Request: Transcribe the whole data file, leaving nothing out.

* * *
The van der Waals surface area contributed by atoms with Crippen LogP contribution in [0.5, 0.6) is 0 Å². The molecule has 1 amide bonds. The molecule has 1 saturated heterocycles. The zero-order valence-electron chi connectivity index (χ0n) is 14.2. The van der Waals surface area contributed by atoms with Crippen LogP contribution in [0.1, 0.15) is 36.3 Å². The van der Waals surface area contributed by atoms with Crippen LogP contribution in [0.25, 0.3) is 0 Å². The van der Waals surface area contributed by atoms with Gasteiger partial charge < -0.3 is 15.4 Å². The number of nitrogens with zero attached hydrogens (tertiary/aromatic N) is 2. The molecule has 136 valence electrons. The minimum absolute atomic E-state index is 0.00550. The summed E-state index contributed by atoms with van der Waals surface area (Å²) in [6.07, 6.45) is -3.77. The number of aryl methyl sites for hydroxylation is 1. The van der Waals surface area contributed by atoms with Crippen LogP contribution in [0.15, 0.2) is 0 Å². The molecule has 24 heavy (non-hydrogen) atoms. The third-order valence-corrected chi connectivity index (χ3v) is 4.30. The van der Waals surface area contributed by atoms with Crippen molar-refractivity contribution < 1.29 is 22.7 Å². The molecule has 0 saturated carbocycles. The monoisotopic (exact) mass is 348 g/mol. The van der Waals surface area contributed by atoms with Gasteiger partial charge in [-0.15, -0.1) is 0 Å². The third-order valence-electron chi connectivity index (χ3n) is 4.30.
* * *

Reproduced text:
The van der Waals surface area contributed by atoms with Crippen LogP contribution in [0.5, 0.6) is 0 Å². The molecule has 1 amide bonds. The molecule has 1 saturated heterocycles. The zero-order valence-electron chi connectivity index (χ0n) is 14.2. The van der Waals surface area contributed by atoms with Crippen LogP contribution in [0.1, 0.15) is 36.3 Å². The van der Waals surface area contributed by atoms with Crippen LogP contribution in [0.25, 0.3) is 0 Å². The van der Waals surface area contributed by atoms with Gasteiger partial charge < -0.3 is 15.4 Å². The number of nitrogens with zero attached hydrogens (tertiary/aromatic N) is 2. The molecule has 136 valence electrons. The minimum absolute atomic E-state index is 0.00550. The summed E-state index contributed by atoms with van der Waals surface area (Å²) in [6.07, 6.45) is -3.77. The number of aryl methyl sites for hydroxylation is 1. The van der Waals surface area contributed by atoms with Crippen LogP contribution in [0.15, 0.2) is 0 Å². The molecule has 24 heavy (non-hydrogen) atoms. The third-order valence-corrected chi connectivity index (χ3v) is 4.30. The van der Waals surface area contributed by atoms with Crippen molar-refractivity contribution < 1.29 is 22.7 Å². The molecule has 0 saturated carbocycles. The monoisotopic (exact) mass is 348 g/mol. The van der Waals surface area contributed by atoms with Gasteiger partial charge in [-0.15, -0.1) is 0 Å². The third-order valence-electron chi connectivity index (χ3n) is 4.30.